A brief analysis and comparison of the CSS for Twitter's PWA vs Twitter's legacy desktop website. The difference is dramatic and I'll touch on some reasons why.

Legacy site *downloads* ~630 KB CSS per theme and writing direction.

6,769 rules
9,252 selectors
16.7k declarations
3,370 unique declarations
44 media queries
36 unique colors
50 unique background colors
46 unique font sizes
39 unique z-indices

PWA *incrementally generates* ~30 KB CSS that handles all themes and writing directions.

735 rules
740 selectors
757 declarations
730 unique declarations
0 media queries
11 unique colors
32 unique background colors
15 unique font sizes
7 unique z-indices

The legacy site's CSS is what happens when hundreds of people directly write CSS over many years. Specificity wars, redundancy, a house of cards that can't be fixed. The result is extremely inefficient and error-prone styling that punishes users and developers.
The PWA's CSS is generated on-demand by a JS framework that manages styles and outputs "atomic CSS". The framework can enforce strict constraints and perform optimisations, which is why the CSS is so much smaller and safer. Style conflicts and unbounded CSS growth are avoided.
How does the PWA do responsive design with 0 media queries? Modern responsive design is about conditionally rendering entire component trees, and making components adapt to their own dimensions. You need to use 'ResizeObserver' for that. Media queries in CSS aren't good enough.
In fact, putting state in CSS (:hover, @media, etc) is as much of a problem for dynamic web apps as putting state in the DOM. Removing state from style definitions simplifies coordinating changes to trees & styles, and opens the door to more native-feeling interactions.
The Twitter PWA is a good example of how a huge, highly dynamic app benefits from a simpler "styles in JavaScript" paradigm (powered by a subset of CSS) that is significantly more effective and reliable than working directly with CSS or CSS-in-JS.

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The entire discussion around Facebook’s disclosures of what happened in 2016 is very frustrating. No exec stopped any investigations, but there were a lot of heated discussions about what to publish and when.

In the spring and summer of 2016, as reported by the Times, activity we traced to GRU was reported to the FBI. This was the standard model of interaction companies used for nation-state attacks against likely US targeted.

In the Spring of 2017, after a deep dive into the Fake News phenomena, the security team wanted to publish an update that covered what we had learned. At this point, we didn’t have any advertising content or the big IRA cluster, but we did know about the GRU model.

This report when through dozens of edits as different equities were represented. I did not have any meetings with Sheryl on the paper, but I can’t speak to whether she was in the loop with my higher-ups.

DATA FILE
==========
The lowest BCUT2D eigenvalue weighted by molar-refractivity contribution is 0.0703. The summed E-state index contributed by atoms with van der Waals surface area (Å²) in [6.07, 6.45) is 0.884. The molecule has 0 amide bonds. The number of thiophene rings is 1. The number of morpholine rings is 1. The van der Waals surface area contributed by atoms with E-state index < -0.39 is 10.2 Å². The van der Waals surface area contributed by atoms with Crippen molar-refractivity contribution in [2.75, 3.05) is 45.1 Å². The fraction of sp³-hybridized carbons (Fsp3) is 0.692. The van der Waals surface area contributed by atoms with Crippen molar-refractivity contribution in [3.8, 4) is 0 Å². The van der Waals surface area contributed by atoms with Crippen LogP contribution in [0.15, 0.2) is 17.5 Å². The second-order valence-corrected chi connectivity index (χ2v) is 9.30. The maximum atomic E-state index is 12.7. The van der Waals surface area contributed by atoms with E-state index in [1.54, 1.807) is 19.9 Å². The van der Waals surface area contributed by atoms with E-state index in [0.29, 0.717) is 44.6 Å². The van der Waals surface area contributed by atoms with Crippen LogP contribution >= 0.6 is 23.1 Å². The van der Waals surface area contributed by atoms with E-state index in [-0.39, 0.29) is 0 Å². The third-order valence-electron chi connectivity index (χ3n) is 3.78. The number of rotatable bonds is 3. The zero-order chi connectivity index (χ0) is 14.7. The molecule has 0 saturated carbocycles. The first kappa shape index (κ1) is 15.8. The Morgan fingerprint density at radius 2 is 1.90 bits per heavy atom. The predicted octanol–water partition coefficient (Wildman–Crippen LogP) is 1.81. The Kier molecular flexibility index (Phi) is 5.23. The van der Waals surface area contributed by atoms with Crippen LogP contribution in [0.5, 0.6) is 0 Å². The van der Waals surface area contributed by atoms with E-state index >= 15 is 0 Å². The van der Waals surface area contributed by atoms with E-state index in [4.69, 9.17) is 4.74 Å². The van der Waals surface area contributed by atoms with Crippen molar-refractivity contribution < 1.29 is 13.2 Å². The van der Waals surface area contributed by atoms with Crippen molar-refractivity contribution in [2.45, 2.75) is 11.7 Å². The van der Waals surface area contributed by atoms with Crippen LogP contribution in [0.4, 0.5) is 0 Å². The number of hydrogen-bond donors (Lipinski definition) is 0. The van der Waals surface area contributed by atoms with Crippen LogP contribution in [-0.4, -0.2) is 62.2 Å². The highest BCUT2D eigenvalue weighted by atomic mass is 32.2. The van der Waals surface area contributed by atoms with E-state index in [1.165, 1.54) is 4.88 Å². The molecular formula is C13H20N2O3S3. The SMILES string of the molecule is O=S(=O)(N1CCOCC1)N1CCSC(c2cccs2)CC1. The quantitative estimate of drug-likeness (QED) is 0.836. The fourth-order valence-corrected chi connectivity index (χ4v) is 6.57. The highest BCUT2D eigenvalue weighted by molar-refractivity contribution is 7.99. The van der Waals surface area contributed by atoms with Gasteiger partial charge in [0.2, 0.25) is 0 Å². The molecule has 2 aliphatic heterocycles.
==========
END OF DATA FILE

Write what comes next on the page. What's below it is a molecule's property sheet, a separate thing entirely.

In the end, the difficult question of attribution was settled by us pointing to the DNI report instead of saying Russia or GRU directly. In my pre-briefs with members of Congress, I made it clear that we believed this action was GRU.
I think about this a lot, both in IT and civil infrastructure. It looks so trivial to “fix” from the outside. In fact, it is incredibly draining to do the entirely crushing work of real policy changes internally. It’s harder than drafting a blank page of how the world should be.

I’m at a sort of career crisis point. In my job before, three people could contain the entire complexity of a nation-wide company’s IT infrastructure in their head.

Once you move above that mark, it becomes exponentially, far and away beyond anything I dreamed, more difficult.

And I look at candidates and know-everything’s who think it’s all so easy. Or, people who think we could burn it down with no losses and start over.

God I wish I lived in that world of triviality. In moments, I find myself regretting leaving that place of self-directed autonomy.

For ten years I knew I could build something and see results that same day. Now I’m adjusting to building something in my mind in one day, and it taking a year to do the due-diligence and edge cases and documentation and familiarization and roll-out.

That’s the hard work. It’s not technical. It’s not becoming a rockstar to peers.
These people look at me and just see another self-important idiot in Security who thinks they understand the system others live. Who thinks “bad” designs were made for no reason.
Who wasn’t there.

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Russia hasn't been a willing partner in this treaty for almost 3 decades. We should have ended the pretense long ago.

Naturally, Rand Paul is telling anyone who will listen to him that Trump is making a HUGE MISTAKE here.

Rand is just like his dad, Ron. 100% isolationist.

They've never grasped that 100% isolationist is not 'America First' when you examine it. It really means 'America Alone'.

The consistent grousing of pursuing military alliances with allies - like Trump is doing now with Saudi Arabia.

So of course Rand has also spent the last 2 days loudly calling for Trump to kill the arms deal with Saudi Arabia and end our alliance with them.

What Obama was engineering with his foreign policy was de facto isolationism: pull all the troops out of the ME, abandon the region to Iranian control as a client state of Russia.

Obama wasn't building an alliance with Iran; he was facilitating abandoning the ME to Iran.

Obama wouldn't even leave behind a token security force, so of course what happened was the rise of ISIS. He also pumped billions of dollars into the Iranian coffers, which the Mullah's used to fund destabilizing activity [wars/terrorism] & criminal enterprises all over the globe